Earlier this month, Pearson-Vasey with McCarthy began a series of joint presentations at the Point Edward Library. Additional library presentations are planned for
Petrolia – Thursday, October 15 at 11 a.m.
Wyoming – Wednesday, November 18 at 1:30 p.m.
Courtright – Wednesday, November 18 at 7 p.m.
Watford – Monday, February 29 at 1:30 p.m.
I asked Pearson-Vasey to share her thoughts on her writing process. Below are her responses:
(1) Describe your book. Why did you publish it?
Black Springs Abbey is an historical fantasy written to celebrate the 150th anniversary of Oil Springs, once known as Black Springs.
I was drawn into the fantasy genre by a creative writing group at LCCVI who set me wondering if the local oil heritage could translate into fantasy. Might the fumes from 19th century oil gushers, fires and nitroglycerine explosions cause some citizens to evolve into timeriders, psychic vampires or guardians?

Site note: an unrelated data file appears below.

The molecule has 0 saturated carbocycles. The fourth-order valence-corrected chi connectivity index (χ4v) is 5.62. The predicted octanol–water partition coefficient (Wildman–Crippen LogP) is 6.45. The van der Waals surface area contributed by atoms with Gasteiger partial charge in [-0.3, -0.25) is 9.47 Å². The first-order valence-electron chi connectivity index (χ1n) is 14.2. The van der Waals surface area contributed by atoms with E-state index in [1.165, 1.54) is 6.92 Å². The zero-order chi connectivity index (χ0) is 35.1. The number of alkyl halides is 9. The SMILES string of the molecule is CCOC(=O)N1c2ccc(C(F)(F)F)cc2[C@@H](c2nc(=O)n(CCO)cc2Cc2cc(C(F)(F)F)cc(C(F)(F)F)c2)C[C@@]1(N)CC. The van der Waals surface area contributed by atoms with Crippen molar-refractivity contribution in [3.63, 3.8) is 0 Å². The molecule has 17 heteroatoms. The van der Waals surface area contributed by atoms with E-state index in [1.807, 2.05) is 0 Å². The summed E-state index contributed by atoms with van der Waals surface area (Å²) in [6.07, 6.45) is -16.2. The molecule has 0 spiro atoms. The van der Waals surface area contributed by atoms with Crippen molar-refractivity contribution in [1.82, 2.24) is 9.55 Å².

The result became The Bells of Prosper Station and its sequel, Black Springs Abbey. In the first book, Azur Moonstorey and her companions exit the town library, board a midnight ghost train, and are transported to nineteenth-century Prosper Station (aka Petrolea). Their mission is to rescue Azur’s sister, Hilma, from the psychic vampire, Vek.
In Black Springs Abbey, Hilma is still beset by anxieties and insecurities five years after being rescued. Encouraged to take a position at a dilapidated abbey, she soon discovers that life at Black Springs Abbey can be as unsettling as she feared.
(2) What are you currently working on?